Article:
17 Replies Latest reply on Dec 10, 2018 3:56 PM by BenPleysier

    (CSS) Refining the targeting of mobile devices

    Under S. Level 1

      So I've been using this great bit of code you guys passed on to me last week to make my site more responsive to mobile.

      @media screen and (max-width: 980px) {

      .example { font-size: .8em }

      }

       

      Only problem is, 980px happens to be the resolution of both my smart phone AND tablet. So when I target devices via resolution only, I cannot differentiate between the two, despite the fact that one is physically 3 times the size of the other and should not be serving the same layout.

       

      Since I want the tablet to display the exact same thing a desktop monitor would -- and simply want to target whatever is physically smaller than the average tablet (so, phones) -- how would I go about refining the code to target 'just phones'?

       

      I'd like phones to serve a very minimalist layout -- just a single zoomed-in text column -- but that looks awful on a tablet. The tablet can comfortably handle the desktop layout, and is much better off with it (I compared both).

       

      PS: I'm aware that 980px just happens to be my own devices' resolution, and your mileage may vary on that front... but after researching mobile resolution standards, it's still one I'm comfortable using as a cut-off point, if I'm forced to pick one.

        • 1. Re: (CSS) Refining the targeting of mobile devices
          Under S. Level 1

          I found this potential solution markup.

           

          Based on what I'm reading there, I can target an iPhone 5S, or I can target a Google Pixel XL, but I can't target both? How would I even begin to combine them when they all have different min/max resolutions?

           

          Is resolution really the only way to target mobile devices?

          • 3. Re: (CSS) Refining the targeting of mobile devices
            Jon Fritz II Adobe Community Professional & MVP

            Long, long ago, in the before times (10 years ago) we only really had to worry about the latest crop of large 16:9 monitors after years of designing for various sized 4:3 aspect ratio displays. It was a glorious time to be alive, the sun shone, the birds sang and the flowers were always in bloom.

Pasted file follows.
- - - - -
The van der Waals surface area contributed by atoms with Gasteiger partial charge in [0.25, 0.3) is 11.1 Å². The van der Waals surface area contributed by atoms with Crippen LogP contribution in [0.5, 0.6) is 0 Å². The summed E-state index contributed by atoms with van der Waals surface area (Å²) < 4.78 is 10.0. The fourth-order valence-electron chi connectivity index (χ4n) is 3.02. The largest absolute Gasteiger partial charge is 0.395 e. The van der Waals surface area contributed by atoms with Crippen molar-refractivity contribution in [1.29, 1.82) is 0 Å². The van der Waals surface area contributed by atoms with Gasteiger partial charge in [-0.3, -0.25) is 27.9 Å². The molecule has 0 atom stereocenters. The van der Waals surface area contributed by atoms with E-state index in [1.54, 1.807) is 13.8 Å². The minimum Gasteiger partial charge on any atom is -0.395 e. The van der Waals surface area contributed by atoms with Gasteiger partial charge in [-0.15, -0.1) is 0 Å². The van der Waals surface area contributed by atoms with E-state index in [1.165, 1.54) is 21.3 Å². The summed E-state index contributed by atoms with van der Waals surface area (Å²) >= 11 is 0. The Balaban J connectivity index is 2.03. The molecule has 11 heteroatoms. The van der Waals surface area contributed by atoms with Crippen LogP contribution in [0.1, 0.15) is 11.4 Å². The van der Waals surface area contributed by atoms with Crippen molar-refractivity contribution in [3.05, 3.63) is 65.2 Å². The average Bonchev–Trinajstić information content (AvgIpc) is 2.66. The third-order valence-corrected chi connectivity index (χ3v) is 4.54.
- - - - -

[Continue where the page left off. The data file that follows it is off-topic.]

Then the bad man came, with his black turtleneck and glasses, and he stood on a stage in front of a cheering audience applauding the end of sanity in web design. The dark followed the bad man, everyone wanted to make something that worked the same as the bad man's device, but they all had different thoughts about how big those devices were, the "perfect" aspect ratio and even how many pixels to jam into every square inch. Bedlam ensued. Now there are literally hundreds, if not thousands, of varying device sizes, pixel densities and aspect ratios across more and more devices every day. There's simply no efficient way to detect the individual device and serve appropriate code, so now we have to design our sites to be fluid with certain breakpoints in mind for a handful of specific devices.

             

            There will always be some cross over where a small tablet gets the phone css or a large phone gets the tablet's, or maybe the refrigerator door sees the desktop css when it was really supposed to see what the dash board of the luxury car uses.

             

            My point is, crossover is inevitable. You'll drive yourself nuts trying to design for every possible specific device. If there is one you absolutely need to have, combining the other attributes available to css media queries can help. Device-width and pixel density are good ways to help narrow down the css for very specific devices, but even then there will likely be unexpected crossover with some other device that reports to the browser in an unusual way.

            3 people found this helpful
            • 4. Re: (CSS) Refining the targeting of mobile devices
              Under S. Level 1

              https://forums.adobe.com/people/Jon+Fritz+II  wrote

               

              Device-width and pixel density are good ways to help narrow down the css for very specific devices, but even then there will likely be unexpected crossover with some other device that reports to the browser in an unusual way.

              As I keep pointing out (probably because as a designer, my thinking isn't as binary as a coder's) I'm not looking for a perfect, full-proof solution. Only the best available compromise known today (after having taken a break from web design for 4-5 years to design more).

               

              The only method I've been taught to target mobile (just a couple of weeks ago, in this very forum) is screen width. In hindsight, this seems like a very blunt instrument to use when your iPhone and iPad both have 980px as width. Literally the exact same number. Since the screen proportions are different, I'm going to assume their heights differ as well.